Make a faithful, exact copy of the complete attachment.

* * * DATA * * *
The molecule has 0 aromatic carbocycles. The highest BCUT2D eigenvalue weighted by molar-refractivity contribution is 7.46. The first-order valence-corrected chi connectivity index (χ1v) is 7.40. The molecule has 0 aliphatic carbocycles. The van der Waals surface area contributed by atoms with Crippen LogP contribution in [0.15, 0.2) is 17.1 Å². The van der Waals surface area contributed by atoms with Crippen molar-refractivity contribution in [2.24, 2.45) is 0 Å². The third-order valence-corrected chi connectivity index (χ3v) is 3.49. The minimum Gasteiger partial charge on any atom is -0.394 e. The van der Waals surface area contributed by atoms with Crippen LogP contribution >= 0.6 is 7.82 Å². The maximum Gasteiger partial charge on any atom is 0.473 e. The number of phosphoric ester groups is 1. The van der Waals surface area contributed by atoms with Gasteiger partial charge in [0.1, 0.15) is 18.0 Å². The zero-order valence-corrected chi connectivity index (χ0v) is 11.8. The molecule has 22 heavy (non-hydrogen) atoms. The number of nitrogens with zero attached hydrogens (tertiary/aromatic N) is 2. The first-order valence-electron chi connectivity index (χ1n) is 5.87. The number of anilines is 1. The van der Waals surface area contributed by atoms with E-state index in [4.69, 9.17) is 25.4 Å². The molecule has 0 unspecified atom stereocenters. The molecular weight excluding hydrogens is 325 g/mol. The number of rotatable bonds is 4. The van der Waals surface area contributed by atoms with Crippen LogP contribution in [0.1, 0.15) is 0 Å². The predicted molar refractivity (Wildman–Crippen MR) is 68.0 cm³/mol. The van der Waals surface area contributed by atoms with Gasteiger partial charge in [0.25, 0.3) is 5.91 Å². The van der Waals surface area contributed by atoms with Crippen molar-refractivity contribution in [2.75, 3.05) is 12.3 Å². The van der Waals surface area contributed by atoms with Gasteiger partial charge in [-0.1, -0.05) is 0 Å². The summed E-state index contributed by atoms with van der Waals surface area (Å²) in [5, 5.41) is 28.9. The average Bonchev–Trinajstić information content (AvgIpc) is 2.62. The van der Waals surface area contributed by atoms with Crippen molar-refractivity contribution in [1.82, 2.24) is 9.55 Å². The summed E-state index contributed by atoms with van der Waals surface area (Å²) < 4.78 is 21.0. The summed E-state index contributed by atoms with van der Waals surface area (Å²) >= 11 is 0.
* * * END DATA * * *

The molecule has 0 aromatic carbocycles. The highest BCUT2D eigenvalue weighted by molar-refractivity contribution is 7.46. The first-order valence-corrected chi connectivity index (χ1v) is 7.40. The molecule has 0 aliphatic carbocycles. The van der Waals surface area contributed by atoms with Crippen LogP contribution in [0.15, 0.2) is 17.1 Å². The van der Waals surface area contributed by atoms with Crippen molar-refractivity contribution in [2.24, 2.45) is 0 Å². The third-order valence-corrected chi connectivity index (χ3v) is 3.49. The minimum Gasteiger partial charge on any atom is -0.394 e. The van der Waals surface area contributed by atoms with Crippen LogP contribution >= 0.6 is 7.82 Å². The maximum Gasteiger partial charge on any atom is 0.473 e. The number of phosphoric ester groups is 1. The van der Waals surface area contributed by atoms with Gasteiger partial charge in [0.1, 0.15) is 18.0 Å². The zero-order valence-corrected chi connectivity index (χ0v) is 11.8. The molecule has 22 heavy (non-hydrogen) atoms. The number of nitrogens with zero attached hydrogens (tertiary/aromatic N) is 2. The first-order valence-electron chi connectivity index (χ1n) is 5.87. The number of anilines is 1. The van der Waals surface area contributed by atoms with E-state index in [4.69, 9.17) is 25.4 Å². The molecule has 0 unspecified atom stereocenters. The molecular weight excluding hydrogens is 325 g/mol. The number of rotatable bonds is 4. The van der Waals surface area contributed by atoms with Crippen LogP contribution in [0.1, 0.15) is 0 Å². The predicted molar refractivity (Wildman–Crippen MR) is 68.0 cm³/mol. The van der Waals surface area contributed by atoms with Gasteiger partial charge in [0.25, 0.3) is 5.91 Å². The van der Waals surface area contributed by atoms with Crippen molar-refractivity contribution in [2.75, 3.05) is 12.3 Å². The van der Waals surface area contributed by atoms with Gasteiger partial charge in [-0.1, -0.05) is 0 Å². The summed E-state index contributed by atoms with van der Waals surface area (Å²) in [5, 5.41) is 28.9. The average Bonchev–Trinajstić information content (AvgIpc) is 2.62. The van der Waals surface area contributed by atoms with Crippen molar-refractivity contribution in [1.82, 2.24) is 9.55 Å². The summed E-state index contributed by atoms with van der Waals surface area (Å²) < 4.78 is 21.0. The summed E-state index contributed by atoms with van der Waals surface area (Å²) >= 11 is 0.